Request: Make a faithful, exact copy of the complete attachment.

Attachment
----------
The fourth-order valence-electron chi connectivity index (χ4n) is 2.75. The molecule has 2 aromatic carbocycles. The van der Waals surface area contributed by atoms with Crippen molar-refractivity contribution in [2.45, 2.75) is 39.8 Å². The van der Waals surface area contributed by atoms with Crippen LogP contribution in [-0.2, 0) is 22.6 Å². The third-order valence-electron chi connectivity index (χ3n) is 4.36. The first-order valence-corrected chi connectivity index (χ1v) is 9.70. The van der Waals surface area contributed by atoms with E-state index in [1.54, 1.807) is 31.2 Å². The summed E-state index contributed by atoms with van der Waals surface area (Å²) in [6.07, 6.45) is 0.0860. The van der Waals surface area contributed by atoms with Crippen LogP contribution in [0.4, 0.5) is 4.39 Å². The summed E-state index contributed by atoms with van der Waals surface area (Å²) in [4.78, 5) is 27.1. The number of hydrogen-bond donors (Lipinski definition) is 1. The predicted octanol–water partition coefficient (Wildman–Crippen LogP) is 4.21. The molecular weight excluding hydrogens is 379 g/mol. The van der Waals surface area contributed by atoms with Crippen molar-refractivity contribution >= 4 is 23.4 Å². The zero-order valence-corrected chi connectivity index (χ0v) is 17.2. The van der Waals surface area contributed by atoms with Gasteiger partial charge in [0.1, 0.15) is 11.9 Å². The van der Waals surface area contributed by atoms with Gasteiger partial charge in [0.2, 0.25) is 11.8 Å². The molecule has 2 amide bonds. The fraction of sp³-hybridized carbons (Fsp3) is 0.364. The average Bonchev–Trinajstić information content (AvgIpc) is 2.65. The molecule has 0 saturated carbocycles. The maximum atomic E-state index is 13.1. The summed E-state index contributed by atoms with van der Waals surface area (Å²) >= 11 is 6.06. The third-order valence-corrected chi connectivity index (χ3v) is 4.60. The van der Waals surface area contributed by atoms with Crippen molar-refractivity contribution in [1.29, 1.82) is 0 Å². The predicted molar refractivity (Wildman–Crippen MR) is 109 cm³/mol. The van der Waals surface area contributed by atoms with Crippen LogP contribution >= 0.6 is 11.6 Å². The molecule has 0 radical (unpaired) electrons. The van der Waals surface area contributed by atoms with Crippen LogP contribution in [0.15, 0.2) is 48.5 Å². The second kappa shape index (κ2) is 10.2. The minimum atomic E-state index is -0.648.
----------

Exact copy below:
The fourth-order valence-electron chi connectivity index (χ4n) is 2.75. The molecule has 2 aromatic carbocycles. The van der Waals surface area contributed by atoms with Crippen molar-refractivity contribution in [2.45, 2.75) is 39.8 Å². The van der Waals surface area contributed by atoms with Crippen LogP contribution in [-0.2, 0) is 22.6 Å². The third-order valence-electron chi connectivity index (χ3n) is 4.36. The first-order valence-corrected chi connectivity index (χ1v) is 9.70. The van der Waals surface area contributed by atoms with E-state index in [1.54, 1.807) is 31.2 Å². The summed E-state index contributed by atoms with van der Waals surface area (Å²) in [6.07, 6.45) is 0.0860. The van der Waals surface area contributed by atoms with Crippen LogP contribution in [0.4, 0.5) is 4.39 Å². The summed E-state index contributed by atoms with van der Waals surface area (Å²) in [4.78, 5) is 27.1. The number of hydrogen-bond donors (Lipinski definition) is 1. The predicted octanol–water partition coefficient (Wildman–Crippen LogP) is 4.21. The molecular weight excluding hydrogens is 379 g/mol. The van der Waals surface area contributed by atoms with Crippen molar-refractivity contribution >= 4 is 23.4 Å². The zero-order valence-corrected chi connectivity index (χ0v) is 17.2. The van der Waals surface area contributed by atoms with Gasteiger partial charge in [0.1, 0.15) is 11.9 Å². The van der Waals surface area contributed by atoms with Gasteiger partial charge in [0.2, 0.25) is 11.8 Å². The molecule has 2 amide bonds. The fraction of sp³-hybridized carbons (Fsp3) is 0.364. The average Bonchev–Trinajstić information content (AvgIpc) is 2.65. The molecule has 0 saturated carbocycles. The maximum atomic E-state index is 13.1. The summed E-state index contributed by atoms with van der Waals surface area (Å²) >= 11 is 6.06. The third-order valence-corrected chi connectivity index (χ3v) is 4.60. The van der Waals surface area contributed by atoms with Crippen molar-refractivity contribution in [1.29, 1.82) is 0 Å². The predicted molar refractivity (Wildman–Crippen MR) is 109 cm³/mol. The van der Waals surface area contributed by atoms with Crippen LogP contribution >= 0.6 is 11.6 Å². The molecule has 0 radical (unpaired) electrons. The van der Waals surface area contributed by atoms with Crippen LogP contribution in [0.15, 0.2) is 48.5 Å². The second kappa shape index (κ2) is 10.2. The minimum atomic E-state index is -0.648.